Dagger-axe (ge 戈), fragment reworked

Ceremonial weapon: Short, broad blade of mottled gray and gray green nephrite; weapon type; one conical perforation pierced from both sides.

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Artist: Erlitou culture δΊŒι‡Œι ­ (ca. 2000-1600 BCE)
Historical period(s)
Erlitou culture or early Shang dynasty, ca. 2000-ca. 1400 BCE
Jade (nephrite)
H x W x D: 10.3 x 26.7 x 0.9 cm (4 1/16 x 10 1/2 x 3/8 in)
China, probably Henan province
Credit Line
Purchase β€” Charles Lang Freer Endowment
Freer Gallery of Art Collection
Accession Number
On View Location
Currently not on view
Ceremonial Object, Jade

Ceremonial object: dagger-axe (ge)

China, Erligang period (ca. 1500 - ca. 1300 BCE)

Reportedly excavated in Anyang, Henan province, China [1]

From at least 1940 to 1941
C. T. Loo & Company, New York from at least November 12, 1940 [2]

From 1941
Freer Gallery of Art, purchased from C. T. Loo & Company on March 20, 1941 [3]


[1] According to information provided by C. T. Loo to John E. Lodge, see John E. Lodge's curatorial remark, dated 1941, in object file.

[2] See "List of objects owned by C. T. Loo, New York […] at the Freer Gallery," with an annotation that the object was left by Loo on November 12, 1940, copy in object file.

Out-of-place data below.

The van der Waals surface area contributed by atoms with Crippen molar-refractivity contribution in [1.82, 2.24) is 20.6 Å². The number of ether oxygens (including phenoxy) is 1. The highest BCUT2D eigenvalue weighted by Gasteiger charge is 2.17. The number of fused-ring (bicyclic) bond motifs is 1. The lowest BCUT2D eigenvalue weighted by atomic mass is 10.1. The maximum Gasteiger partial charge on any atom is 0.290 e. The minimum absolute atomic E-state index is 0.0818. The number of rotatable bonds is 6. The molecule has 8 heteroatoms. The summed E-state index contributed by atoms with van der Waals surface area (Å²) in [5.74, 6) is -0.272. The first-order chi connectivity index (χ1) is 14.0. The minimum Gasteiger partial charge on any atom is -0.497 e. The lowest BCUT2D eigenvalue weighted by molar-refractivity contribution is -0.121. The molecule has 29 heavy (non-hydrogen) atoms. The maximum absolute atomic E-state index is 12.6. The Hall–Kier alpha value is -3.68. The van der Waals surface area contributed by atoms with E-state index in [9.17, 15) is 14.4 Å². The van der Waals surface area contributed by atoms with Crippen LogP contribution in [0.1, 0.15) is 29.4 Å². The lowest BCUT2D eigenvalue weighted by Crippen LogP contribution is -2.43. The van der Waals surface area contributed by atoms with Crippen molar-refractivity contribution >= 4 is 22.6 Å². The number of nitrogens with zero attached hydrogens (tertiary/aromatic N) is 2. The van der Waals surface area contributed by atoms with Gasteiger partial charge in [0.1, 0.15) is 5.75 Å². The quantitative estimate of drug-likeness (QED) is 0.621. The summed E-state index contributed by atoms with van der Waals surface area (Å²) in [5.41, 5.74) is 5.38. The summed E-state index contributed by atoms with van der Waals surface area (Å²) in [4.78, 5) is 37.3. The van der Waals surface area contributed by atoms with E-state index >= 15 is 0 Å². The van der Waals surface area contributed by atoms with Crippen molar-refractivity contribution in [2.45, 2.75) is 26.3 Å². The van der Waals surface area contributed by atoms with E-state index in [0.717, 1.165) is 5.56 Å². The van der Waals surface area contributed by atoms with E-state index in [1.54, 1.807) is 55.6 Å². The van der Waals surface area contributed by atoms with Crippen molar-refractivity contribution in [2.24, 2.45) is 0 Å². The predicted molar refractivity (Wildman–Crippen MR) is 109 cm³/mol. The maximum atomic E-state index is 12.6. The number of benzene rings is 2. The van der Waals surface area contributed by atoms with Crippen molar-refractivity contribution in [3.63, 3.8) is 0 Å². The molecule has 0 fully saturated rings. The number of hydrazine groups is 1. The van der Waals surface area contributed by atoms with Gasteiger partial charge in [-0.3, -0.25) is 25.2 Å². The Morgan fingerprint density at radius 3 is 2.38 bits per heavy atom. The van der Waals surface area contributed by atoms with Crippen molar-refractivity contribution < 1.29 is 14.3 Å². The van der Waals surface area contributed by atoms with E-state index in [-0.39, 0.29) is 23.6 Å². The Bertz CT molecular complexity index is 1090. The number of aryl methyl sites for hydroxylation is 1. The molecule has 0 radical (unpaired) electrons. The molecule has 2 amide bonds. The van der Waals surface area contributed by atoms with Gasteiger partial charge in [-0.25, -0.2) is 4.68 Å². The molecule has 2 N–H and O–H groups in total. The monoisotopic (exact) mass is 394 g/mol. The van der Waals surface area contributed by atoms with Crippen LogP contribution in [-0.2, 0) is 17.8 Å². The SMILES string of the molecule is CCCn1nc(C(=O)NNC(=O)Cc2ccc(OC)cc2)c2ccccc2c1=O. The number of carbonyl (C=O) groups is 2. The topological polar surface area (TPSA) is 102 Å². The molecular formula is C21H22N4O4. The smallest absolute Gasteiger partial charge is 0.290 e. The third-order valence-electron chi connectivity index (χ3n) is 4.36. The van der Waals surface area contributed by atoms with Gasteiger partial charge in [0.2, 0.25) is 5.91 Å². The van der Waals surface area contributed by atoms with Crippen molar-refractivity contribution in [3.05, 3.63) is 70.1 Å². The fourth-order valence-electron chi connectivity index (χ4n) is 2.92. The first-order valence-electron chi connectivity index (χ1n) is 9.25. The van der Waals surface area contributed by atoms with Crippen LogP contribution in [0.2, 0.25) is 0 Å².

[3] See C. T. Loo's invoice, dated March 20, 1941, where the object is described as "Knife jade (ko) greenish patina with splashes. Anyang Shang," copy in object file.

Previous Owner(s) and Custodian(s)

C.T. Loo & Company 1914-1948


Ceremonial weapon: Short, broad blade of mottled gray and gray green nephrite; weapon type; one conical perforation pierced from both sides.


The blade known as ge, based on the shape of the metal dagger-axe, is first found at the early Shang site of Erlitou, Henan. A ge consists of a long blade beveled to a sharp edge on the sides, usually with a median crest; a projecting crosspiece with a perforation at the base of the blade; and a narrower butt, or tang, which may be plain or ribbed. Ge blades display great variations in size, from miniature to enormous. This variety of size is understandable in view of the fact that the jade blades were intended only for ceremonial and symbolic purposes, rather than for practical use. Small ge blades are occasionally mounted in bronze handles, usually adorned with inlaid turquoise. Some blades have a finely incised linear pattern at the back and just in front of the perforation.

Published References
  • J. Keith Wilson, Jingmin Zhang. Jades for Life and Death. .
  • Grace Dunham Guest, Archibald Gibson Wenley. Annotated Outlines of the History of Chinese Arts. Washington, 1949. p. 6.
Collection Area(s)
Chinese Art
Web Resources
Jades for Life and Death
Google Cultural Institute
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